When itcomes to astronauts, NASA is all about safety but the space agency was notabove taking some pointers this week from hero pilot Capt. Chesley ?Sully?Sullenberger, who made headlines when he landed his U.S. Airways passenger jetin New York?s Hudson River last year.
Sullenbergerspoke to astronauts and employees of NASA?s Johnson Space Center in Houston at the request of the center?s Safety and Mission Assurance Office. He also got achance to tour the center?s space shuttle flight simulators and speak with astronautsaboard the International Space Station.
On Jan. 15,2009, Sullenberger was at the helm of an Airbus A320 that took off from New York City?s La Guardia Airport en route for Charlotte, N.C. The jetliner was carryingfive crewmembers and 150 passengers when it hit a large flockof birds just five minutes after takeoff, damaging the engines and forcingSullenberger to land the plane in the Hudson River.
Sullenbergerand his crew have been lauded ever since for their actions, which brought all155 people aboard to safety.
Japaneseastronaut Soichi Noguchi told Sullenberger that it was an honor to speak withthe hero pilot from space.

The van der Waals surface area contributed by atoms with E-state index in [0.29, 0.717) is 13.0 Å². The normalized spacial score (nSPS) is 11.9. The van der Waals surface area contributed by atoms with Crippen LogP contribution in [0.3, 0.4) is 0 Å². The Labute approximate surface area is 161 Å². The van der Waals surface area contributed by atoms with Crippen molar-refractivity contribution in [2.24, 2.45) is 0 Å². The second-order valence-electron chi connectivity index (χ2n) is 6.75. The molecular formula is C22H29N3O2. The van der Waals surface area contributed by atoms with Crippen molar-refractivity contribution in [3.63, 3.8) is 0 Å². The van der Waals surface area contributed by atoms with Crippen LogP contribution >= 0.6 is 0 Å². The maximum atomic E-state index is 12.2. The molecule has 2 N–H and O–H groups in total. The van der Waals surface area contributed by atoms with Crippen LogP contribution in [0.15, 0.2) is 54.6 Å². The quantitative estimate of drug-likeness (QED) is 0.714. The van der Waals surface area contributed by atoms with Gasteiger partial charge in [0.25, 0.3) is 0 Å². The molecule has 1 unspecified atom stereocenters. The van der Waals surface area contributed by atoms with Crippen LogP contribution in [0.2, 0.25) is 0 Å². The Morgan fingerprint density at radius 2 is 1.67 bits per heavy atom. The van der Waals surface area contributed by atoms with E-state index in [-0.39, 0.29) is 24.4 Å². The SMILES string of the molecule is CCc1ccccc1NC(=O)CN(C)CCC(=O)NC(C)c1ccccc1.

?Weactually watched the news the other day and saw you on the float for the RoseParade,? said Noguchi, who represents the Japan Aerospace Exploration Agency onthe station?s five-man crew.?
Sullenbergerwas Grand Marshal of the Rose Parade on Jan. 1 and tossed the opening coinbefore the kickoff of the 96th Rose Bowl game in Pasadena, Calif.
?This hasbeen a real surreal year for us and this is yet another wonderful opportunitythat we thought we?d never have,? Sullenberger radioed the space station crewfrom Mission Control.
Sullenbergermarveled at how astronauts in space can get any work accomplished at all, giventhe viewof Earth 220 miles down below.
?If it wereme, I think I would have my face up against the glass for quite a while andhave a hard time doing any usable work,? he told the astronauts, who thankedhim for his service and praise.
During histalk at NASA, Sullenberger attributed the safe landing of his crew andpassengers on that fateful day last year to proper training, communication anda steadfast belief in each other. Safety, he added, plays a role in every cultureand hinges on individuals acting with integrity.
Sullenbergeradded that the American space program has a special place in his heart, onethat dates back to his childhood.
?My fatherlet me stay home from school and watch the Mercuryflights,? he said. ?I have a great appreciation for what NASA does, butit?s amazing to me now to know the lengths I had to go to get an invitation tospeak here.?
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